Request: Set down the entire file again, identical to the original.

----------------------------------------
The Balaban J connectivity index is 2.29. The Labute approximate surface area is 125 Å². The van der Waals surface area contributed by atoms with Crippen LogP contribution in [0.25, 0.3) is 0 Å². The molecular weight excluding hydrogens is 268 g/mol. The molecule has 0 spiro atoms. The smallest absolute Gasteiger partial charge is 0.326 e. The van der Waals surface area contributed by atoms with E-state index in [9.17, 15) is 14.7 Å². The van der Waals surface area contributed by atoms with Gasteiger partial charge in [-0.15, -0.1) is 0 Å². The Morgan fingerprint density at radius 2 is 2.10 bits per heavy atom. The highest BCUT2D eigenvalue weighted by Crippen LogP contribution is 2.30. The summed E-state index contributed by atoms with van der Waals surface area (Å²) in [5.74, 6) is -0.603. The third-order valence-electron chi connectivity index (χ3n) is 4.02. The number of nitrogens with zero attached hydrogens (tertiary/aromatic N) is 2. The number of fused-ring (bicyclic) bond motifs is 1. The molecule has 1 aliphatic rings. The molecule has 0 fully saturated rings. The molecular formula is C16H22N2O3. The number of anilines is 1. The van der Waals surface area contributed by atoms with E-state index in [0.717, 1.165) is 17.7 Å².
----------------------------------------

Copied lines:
The Balaban J connectivity index is 2.29. The Labute approximate surface area is 125 Å². The van der Waals surface area contributed by atoms with Crippen LogP contribution in [0.25, 0.3) is 0 Å². The molecular weight excluding hydrogens is 268 g/mol. The molecule has 0 spiro atoms. The smallest absolute Gasteiger partial charge is 0.326 e. The van der Waals surface area contributed by atoms with E-state index in [9.17, 15) is 14.7 Å². The van der Waals surface area contributed by atoms with Gasteiger partial charge in [-0.15, -0.1) is 0 Å². The Morgan fingerprint density at radius 2 is 2.10 bits per heavy atom. The highest BCUT2D eigenvalue weighted by Crippen LogP contribution is 2.30. The summed E-state index contributed by atoms with van der Waals surface area (Å²) in [5.74, 6) is -0.603. The third-order valence-electron chi connectivity index (χ3n) is 4.02. The number of nitrogens with zero attached hydrogens (tertiary/aromatic N) is 2. The number of fused-ring (bicyclic) bond motifs is 1. The molecule has 1 aliphatic rings. The molecule has 0 fully saturated rings. The molecular formula is C16H22N2O3. The number of anilines is 1. The van der Waals surface area contributed by atoms with E-state index in [0.717, 1.165) is 17.7 Å².